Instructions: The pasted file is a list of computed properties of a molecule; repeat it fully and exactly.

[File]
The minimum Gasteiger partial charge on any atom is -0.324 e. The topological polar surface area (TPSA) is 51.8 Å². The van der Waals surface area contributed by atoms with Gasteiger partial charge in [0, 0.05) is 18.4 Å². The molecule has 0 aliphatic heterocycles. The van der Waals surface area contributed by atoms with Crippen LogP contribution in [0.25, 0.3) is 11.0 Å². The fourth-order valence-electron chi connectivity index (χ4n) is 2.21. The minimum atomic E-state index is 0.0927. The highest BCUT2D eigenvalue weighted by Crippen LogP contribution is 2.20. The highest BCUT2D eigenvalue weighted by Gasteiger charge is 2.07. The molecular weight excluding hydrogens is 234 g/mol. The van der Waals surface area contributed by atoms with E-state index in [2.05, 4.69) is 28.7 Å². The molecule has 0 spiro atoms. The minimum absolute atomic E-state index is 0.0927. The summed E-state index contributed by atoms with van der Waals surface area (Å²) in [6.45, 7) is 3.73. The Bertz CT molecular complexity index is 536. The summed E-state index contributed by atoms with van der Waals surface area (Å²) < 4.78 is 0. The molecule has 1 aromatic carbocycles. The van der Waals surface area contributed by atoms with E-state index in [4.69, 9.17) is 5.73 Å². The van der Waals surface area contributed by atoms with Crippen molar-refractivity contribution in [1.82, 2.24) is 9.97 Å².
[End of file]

The minimum Gasteiger partial charge on any atom is -0.324 e. The topological polar surface area (TPSA) is 51.8 Å². The van der Waals surface area contributed by atoms with Gasteiger partial charge in [0, 0.05) is 18.4 Å². The molecule has 0 aliphatic heterocycles. The van der Waals surface area contributed by atoms with Crippen LogP contribution in [0.25, 0.3) is 11.0 Å². The fourth-order valence-electron chi connectivity index (χ4n) is 2.21. The minimum atomic E-state index is 0.0927. The highest BCUT2D eigenvalue weighted by Crippen LogP contribution is 2.20. The highest BCUT2D eigenvalue weighted by Gasteiger charge is 2.07. The molecular weight excluding hydrogens is 234 g/mol. The van der Waals surface area contributed by atoms with E-state index in [2.05, 4.69) is 28.7 Å². The molecule has 0 spiro atoms. The minimum absolute atomic E-state index is 0.0927. The summed E-state index contributed by atoms with van der Waals surface area (Å²) in [6.45, 7) is 3.73. The Bertz CT molecular complexity index is 536. The summed E-state index contributed by atoms with van der Waals surface area (Å²) < 4.78 is 0. The molecule has 1 aromatic carbocycles. The van der Waals surface area contributed by atoms with E-state index in [4.69, 9.17) is 5.73 Å². The van der Waals surface area contributed by atoms with Crippen molar-refractivity contribution in [1.82, 2.24) is 9.97 Å².